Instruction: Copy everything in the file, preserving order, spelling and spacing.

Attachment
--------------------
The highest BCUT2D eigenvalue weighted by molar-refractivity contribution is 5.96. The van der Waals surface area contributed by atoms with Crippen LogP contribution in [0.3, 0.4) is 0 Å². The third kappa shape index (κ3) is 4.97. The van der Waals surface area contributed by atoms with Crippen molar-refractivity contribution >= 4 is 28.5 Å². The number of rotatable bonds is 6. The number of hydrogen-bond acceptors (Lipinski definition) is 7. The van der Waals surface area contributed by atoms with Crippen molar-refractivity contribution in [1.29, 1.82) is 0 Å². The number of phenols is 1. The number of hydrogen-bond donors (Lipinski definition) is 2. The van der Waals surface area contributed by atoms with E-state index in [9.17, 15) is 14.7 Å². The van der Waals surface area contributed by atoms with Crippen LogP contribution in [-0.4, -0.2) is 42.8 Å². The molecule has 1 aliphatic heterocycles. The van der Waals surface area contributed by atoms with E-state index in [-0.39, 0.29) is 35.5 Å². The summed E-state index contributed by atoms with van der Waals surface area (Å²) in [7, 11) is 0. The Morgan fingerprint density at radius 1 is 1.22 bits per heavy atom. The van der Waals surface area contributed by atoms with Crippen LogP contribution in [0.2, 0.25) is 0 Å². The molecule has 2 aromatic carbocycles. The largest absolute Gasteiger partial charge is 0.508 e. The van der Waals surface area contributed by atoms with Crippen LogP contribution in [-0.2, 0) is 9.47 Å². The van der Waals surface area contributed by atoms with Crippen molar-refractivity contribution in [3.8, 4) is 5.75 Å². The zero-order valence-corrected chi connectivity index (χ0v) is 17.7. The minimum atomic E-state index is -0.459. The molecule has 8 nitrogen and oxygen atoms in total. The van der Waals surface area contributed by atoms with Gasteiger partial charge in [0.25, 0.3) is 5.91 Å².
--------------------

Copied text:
The highest BCUT2D eigenvalue weighted by molar-refractivity contribution is 5.96. The van der Waals surface area contributed by atoms with Crippen LogP contribution in [0.3, 0.4) is 0 Å². The third kappa shape index (κ3) is 4.97. The van der Waals surface area contributed by atoms with Crippen molar-refractivity contribution >= 4 is 28.5 Å². The number of rotatable bonds is 6. The number of hydrogen-bond acceptors (Lipinski definition) is 7. The van der Waals surface area contributed by atoms with Crippen molar-refractivity contribution in [1.29, 1.82) is 0 Å². The number of phenols is 1. The number of hydrogen-bond donors (Lipinski definition) is 2. The van der Waals surface area contributed by atoms with E-state index in [9.17, 15) is 14.7 Å². The van der Waals surface area contributed by atoms with Crippen LogP contribution in [-0.4, -0.2) is 42.8 Å². The molecule has 1 aliphatic heterocycles. The van der Waals surface area contributed by atoms with E-state index in [-0.39, 0.29) is 35.5 Å². The summed E-state index contributed by atoms with van der Waals surface area (Å²) in [7, 11) is 0. The Morgan fingerprint density at radius 1 is 1.22 bits per heavy atom. The van der Waals surface area contributed by atoms with Crippen LogP contribution in [0.2, 0.25) is 0 Å². The molecule has 2 aromatic carbocycles. The largest absolute Gasteiger partial charge is 0.508 e. The van der Waals surface area contributed by atoms with Crippen LogP contribution in [-0.2, 0) is 9.47 Å². The van der Waals surface area contributed by atoms with Crippen molar-refractivity contribution in [3.8, 4) is 5.75 Å². The zero-order valence-corrected chi connectivity index (χ0v) is 17.7. The minimum atomic E-state index is -0.459. The molecule has 8 nitrogen and oxygen atoms in total. The van der Waals surface area contributed by atoms with Gasteiger partial charge in [0.25, 0.3) is 5.91 Å².